Feminism in Philadelphia: The Glory Years, 1968-1982 documents the rich history of the second wave feminist movement in Philadelphia, with a focus on the key role of the Philadelphia Chapter of the National Organization of Women. Most histories of the second wave in general and of NOW in particular have focused on the national level and the movement is largely remembered in terms of national leaders. However, it would never have changed so many hearts and minds, would never have transformed our society without the efforts of so many women in local communities, working tirelessly for gender justice.
Feminism in Philadelphia is not the full story of second wave feminism in Philadelphia. Many low-income women, disproportionately women of color, struggled in obscurity for racial and gender justice; their actions were not recorded by the local press, and they were much less likely to leave detailed records. There were other feminists focused primarily on creating feminist free spaces—book stores, clubs, music festivals—rather than building feminist organizations. Much feminist activity was improvisational, not documented. NOW left a paper trail!
NOW’s emphasis on building a structure of national, state, and local affiliates operating on all levels of government enabled the organization to function effectively in the political arena, and was certainly a major factor in the legislative victories of the 1970s. Sometimes the victories were swift and decisive (e.g., the desegregation of Help Wanted ads), at other times long and protracted (e.g., the nine year battle to integrate Central High), but the trajectory of NOW in the 1970s was victory after victory.
As the movement grew and more people joined, they brought new ideas about the direction and focus of NOW. The entrance of new members in the mid and late 1970s, many of whom were abandoning the then disintegrating New Left, led to an increasing number of NOW members questioning whether gender equality could be attained under capitalism. In the mid-to late 1970s, the Socialist Workers’ Party (SWP) attempted to infiltrate NOW on the national and local levels. The Philadelphia chapter almost dissolved in the late 1970s. The SWP played a role in the turmoil, but the near collapse was probably as much a result of volunteer burnout as of SWP disruption.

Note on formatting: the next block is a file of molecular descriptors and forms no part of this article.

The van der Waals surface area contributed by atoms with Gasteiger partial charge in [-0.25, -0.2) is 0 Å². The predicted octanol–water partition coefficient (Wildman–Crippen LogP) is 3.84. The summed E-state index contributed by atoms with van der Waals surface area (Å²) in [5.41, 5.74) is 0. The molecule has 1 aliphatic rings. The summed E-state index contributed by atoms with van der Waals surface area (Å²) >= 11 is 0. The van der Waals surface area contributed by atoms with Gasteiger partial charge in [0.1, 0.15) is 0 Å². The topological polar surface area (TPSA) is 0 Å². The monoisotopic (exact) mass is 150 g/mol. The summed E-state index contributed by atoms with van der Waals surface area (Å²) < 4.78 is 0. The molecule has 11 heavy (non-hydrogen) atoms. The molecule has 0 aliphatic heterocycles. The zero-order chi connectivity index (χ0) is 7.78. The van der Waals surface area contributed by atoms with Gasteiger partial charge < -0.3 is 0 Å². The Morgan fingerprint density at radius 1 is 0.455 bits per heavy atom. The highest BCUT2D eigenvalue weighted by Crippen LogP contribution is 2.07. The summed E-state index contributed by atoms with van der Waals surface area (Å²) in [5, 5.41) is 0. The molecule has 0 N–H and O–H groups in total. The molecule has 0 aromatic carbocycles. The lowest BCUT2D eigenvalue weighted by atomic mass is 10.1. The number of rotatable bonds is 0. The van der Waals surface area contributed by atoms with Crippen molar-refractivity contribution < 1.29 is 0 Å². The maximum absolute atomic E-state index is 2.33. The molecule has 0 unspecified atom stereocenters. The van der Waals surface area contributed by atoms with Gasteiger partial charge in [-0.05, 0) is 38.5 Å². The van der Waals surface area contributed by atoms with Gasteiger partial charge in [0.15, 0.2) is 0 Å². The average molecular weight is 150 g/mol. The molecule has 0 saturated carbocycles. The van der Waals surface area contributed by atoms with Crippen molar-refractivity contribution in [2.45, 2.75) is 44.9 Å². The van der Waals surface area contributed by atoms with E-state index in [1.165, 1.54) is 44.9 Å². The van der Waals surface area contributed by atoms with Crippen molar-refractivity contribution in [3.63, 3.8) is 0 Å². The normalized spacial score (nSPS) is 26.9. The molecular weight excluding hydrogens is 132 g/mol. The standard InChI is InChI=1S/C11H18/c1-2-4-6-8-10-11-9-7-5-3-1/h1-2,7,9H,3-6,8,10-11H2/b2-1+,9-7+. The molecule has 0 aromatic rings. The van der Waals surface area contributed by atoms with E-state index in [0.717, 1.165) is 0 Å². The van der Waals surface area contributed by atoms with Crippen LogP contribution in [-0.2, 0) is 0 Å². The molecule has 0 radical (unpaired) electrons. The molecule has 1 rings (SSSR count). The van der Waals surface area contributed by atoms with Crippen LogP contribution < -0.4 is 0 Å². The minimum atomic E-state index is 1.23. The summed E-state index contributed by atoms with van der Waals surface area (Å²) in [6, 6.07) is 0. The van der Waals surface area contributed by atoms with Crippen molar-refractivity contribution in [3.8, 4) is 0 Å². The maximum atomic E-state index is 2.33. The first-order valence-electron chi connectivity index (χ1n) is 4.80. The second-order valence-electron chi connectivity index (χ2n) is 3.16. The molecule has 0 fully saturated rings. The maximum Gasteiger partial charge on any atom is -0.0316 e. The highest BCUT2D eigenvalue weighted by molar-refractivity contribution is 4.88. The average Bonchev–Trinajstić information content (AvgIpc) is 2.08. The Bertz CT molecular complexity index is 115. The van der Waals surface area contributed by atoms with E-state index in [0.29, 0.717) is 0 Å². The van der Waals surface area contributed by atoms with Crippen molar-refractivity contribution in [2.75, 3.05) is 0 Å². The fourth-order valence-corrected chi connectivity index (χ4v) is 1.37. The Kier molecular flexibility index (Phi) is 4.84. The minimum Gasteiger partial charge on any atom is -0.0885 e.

As the decade wore on, there were conflicts due to personal animosities, ideological differences and racial tensions. Philadelphia was a segregated city in the 1960s and 1970s; it is not surprising that the local NOW chapter reflected this. NOW chapters expanded through the social networks of the founders, and as they acknowledged, those networks were largely white and middle class. In 1980 Jocelyn Morris set up a new chapter in Philadelphia–Germantown NOW, formed to focus on the connections between sexism and racism and to build support for the passage of the ERA among women of color.
Feminism in Philadelphia concludes with the struggle for the passage of the ERA. Many NOW members made enormous personal sacrifices in the final years before the June 30, 1982 deadline for ratification. They came tantalizingly close to reaching their goal. Although the ERA did not pass, the ERA campaign itself became a training ground in the basics of the political process and Philadelphia NOW members who had been part of the campaign considered running for office. 1982 marks end of heady social movement phase; focus in the backlash years was on protecting gains and building feminist institutions rather than winning further victories.
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